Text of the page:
Biden Admin Greenlights LNG Exports From Alaska Project -Document

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WASHINGTON, D.C. (Reuters) – The Biden Administration approved Thursday exports of liquefied gas from the Alaska LNG Project, a document revealed. This comes as the United States competes against Russia for the shipping of natural gas to Asia from the Arctic.

The Department of Energy has approved the Alaska Gasline Development Corp.'s (AGDC), project to export natural gas to countries where there is no free trade agreement between the United States and those countries.

The project, estimated at $39 billion, is expected to be operational in 2030 if all permits are obtained. The LNG would primarily be exported to Asian countries.

The Alaska LNG Project includes a liquefaction plant on the Kenai Peninsula, in southern Alaska, and a proposed pipeline of 807 miles (1300 km) to transport gas stuck in northern Alaska throughout the state.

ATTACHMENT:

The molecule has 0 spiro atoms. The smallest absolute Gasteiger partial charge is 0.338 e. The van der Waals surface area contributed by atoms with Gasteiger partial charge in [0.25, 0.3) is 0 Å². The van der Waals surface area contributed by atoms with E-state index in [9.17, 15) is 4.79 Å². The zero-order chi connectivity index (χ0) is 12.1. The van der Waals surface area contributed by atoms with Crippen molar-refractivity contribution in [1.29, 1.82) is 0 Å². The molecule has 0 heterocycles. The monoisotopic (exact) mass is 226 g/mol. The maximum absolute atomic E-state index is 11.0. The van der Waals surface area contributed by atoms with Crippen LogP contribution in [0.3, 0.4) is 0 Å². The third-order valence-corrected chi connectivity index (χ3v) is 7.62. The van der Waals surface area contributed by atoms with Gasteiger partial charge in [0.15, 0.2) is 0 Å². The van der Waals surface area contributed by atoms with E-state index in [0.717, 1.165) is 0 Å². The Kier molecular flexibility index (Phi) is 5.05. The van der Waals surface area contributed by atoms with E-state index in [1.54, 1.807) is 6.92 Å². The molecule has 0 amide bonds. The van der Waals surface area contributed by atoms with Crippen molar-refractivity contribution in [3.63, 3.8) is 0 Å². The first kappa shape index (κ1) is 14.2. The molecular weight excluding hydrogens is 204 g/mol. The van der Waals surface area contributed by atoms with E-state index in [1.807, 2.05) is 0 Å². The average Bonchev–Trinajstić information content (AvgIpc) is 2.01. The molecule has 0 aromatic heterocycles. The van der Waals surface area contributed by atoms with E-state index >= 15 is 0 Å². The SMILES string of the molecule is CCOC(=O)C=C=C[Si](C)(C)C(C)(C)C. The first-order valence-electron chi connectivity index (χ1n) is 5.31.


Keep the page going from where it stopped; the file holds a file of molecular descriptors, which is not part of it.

Environmental groups have opposed the project for which Donald Trump's administration approved exports first. The Biden administration conducted an environmental assessment of the project and concluded that it had economic and security benefits for the international community. It also found that the opponents failed to demonstrate the exports did not serve the "public good."

The Biden administration amended the previous approval in order to prohibit the venting into the atmosphere of greenhouse gases carbon dioxide associated with this project.

An environmental group has criticized the decision.

Lukas Ross, from Friends of the Earth, said that Joe Biden's climate presidential is going off the rails.

Ross said that it was the U.S.'s second approval of a fossil fuel mega-project in just a few months.

Last month, the Biden administration approved ConocoPhillips' $7 billion Willow oil-and-gas drilling project on Alaska North Slope.

The first of three LNG lines in the Arctic LNG-2 Project, one of the largest LNG facilities in the world, is expected to be completed by the end 2023.

The Biden administration wants to increase U.S. exports of LNG in order to compete with Russia, which is traditionally the largest energy exporter.

The West has sanctioned Russia for its invasion in Ukraine. Meanwhile, the U.S. increased LNG exports to Europe following Moscow's decision to cut off gas pipeline shipments.